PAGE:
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Seven Ideas to Try for Cybersecurity Awareness Month

Seven Ideas to Try for Cybersecurity Awareness Month

October is Cybersecurity Awareness Month (NCSAM). At Wipfli/Brittenford, we take cybersecurity seriously every day of the year. As part of this, we would like to provide you with tips and resources to protect yourself and your company. So without further ado, here are 7 tips and ideas to celebrate NCSAM at your organization.

1: Check Out Weekly Activities During NCSAM

The Department of Homeland Security has a wide range of cybersecurity resources, but shares the following weekly themes for NCSAM 2016:

  • Week 1: October 3-7, 2016 – Every Day Steps Towards Online Safety with Stop.Think.Connect.™
  • Week 2: October 10-14, 2016 – Cyber from the Break Room to the Board Room.
  • Week 3: October 17-21, 2016 – Recognizing and Combating Cybercrime.
  • Week 4: October 24-28, 2016 – Our Continuously Connected Lives: What’s Your ‘App’-titude?
  • Week 5: October 31, 2016 –Building Resilience in Critical Infrastructure.

The NCSAM “One Pager” Offers tips for each week. Click here to view it. Additionally, StaySafeOnline offers both in-person and online events on their calendar. Another good resource is the SANS Securing the Human NCSAM Toolkit which offers templates, tools, and videos for each day in October.

2: Get Shredding

Crime is a combination of means, motive, and opportunity. Cybercrime is no different. While a good deal of cybercrime can be accomplished by technological means, another part of a proactive cybersecurity solution is to remove the non-technological vulnerabilities (passwords on paper, invoices, printed credit card information).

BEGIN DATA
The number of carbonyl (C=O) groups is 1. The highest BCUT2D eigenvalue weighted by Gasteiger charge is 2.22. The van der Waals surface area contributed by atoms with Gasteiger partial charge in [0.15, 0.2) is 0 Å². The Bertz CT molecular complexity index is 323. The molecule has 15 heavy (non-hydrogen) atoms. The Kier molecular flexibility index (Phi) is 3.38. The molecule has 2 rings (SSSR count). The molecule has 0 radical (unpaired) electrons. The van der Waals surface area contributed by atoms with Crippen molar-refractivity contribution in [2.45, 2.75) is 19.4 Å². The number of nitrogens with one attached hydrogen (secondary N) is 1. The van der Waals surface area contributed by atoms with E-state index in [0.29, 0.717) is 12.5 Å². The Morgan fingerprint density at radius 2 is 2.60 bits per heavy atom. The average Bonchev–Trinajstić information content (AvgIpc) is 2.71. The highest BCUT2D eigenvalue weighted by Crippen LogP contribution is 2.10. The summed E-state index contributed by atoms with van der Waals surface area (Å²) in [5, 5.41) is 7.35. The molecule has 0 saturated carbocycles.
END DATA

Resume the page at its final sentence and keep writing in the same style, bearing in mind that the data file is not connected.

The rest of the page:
We recommend hosting a shred day for employees to bring in papers to shred, and practicing the same for your business. Not looking to host your own? Many banks, credit unions, and realtors offer free shred days many times per year.

3: Get the Facts on Ransomware

Ransomware attacks are on the rise—affecting both businesses and consumers. Ransomware is a type of malware that accesses your files, locks and encrypts them and then forces victims to pay a ransom to get those files back. Think of it as the “digital kidnapping” of your most valuable data – from personal photos and memories to client information, financial records and intellectual property.

Stay Safe Online offers the following tips:

  • Keep all machines clean. Immediately update all software on every Internet-connected device. All critical software including PCs and mobile operating systems, security software and other frequently used software and apps should be running the most current versions.
  • Get two steps ahead and protect core accounts such as email, financial services and social networks with two-factor authentication (also known as two-step verification or multi-factor authentication).
  • Back it up: Make sure you have a recent and securely stored back up of all critical data.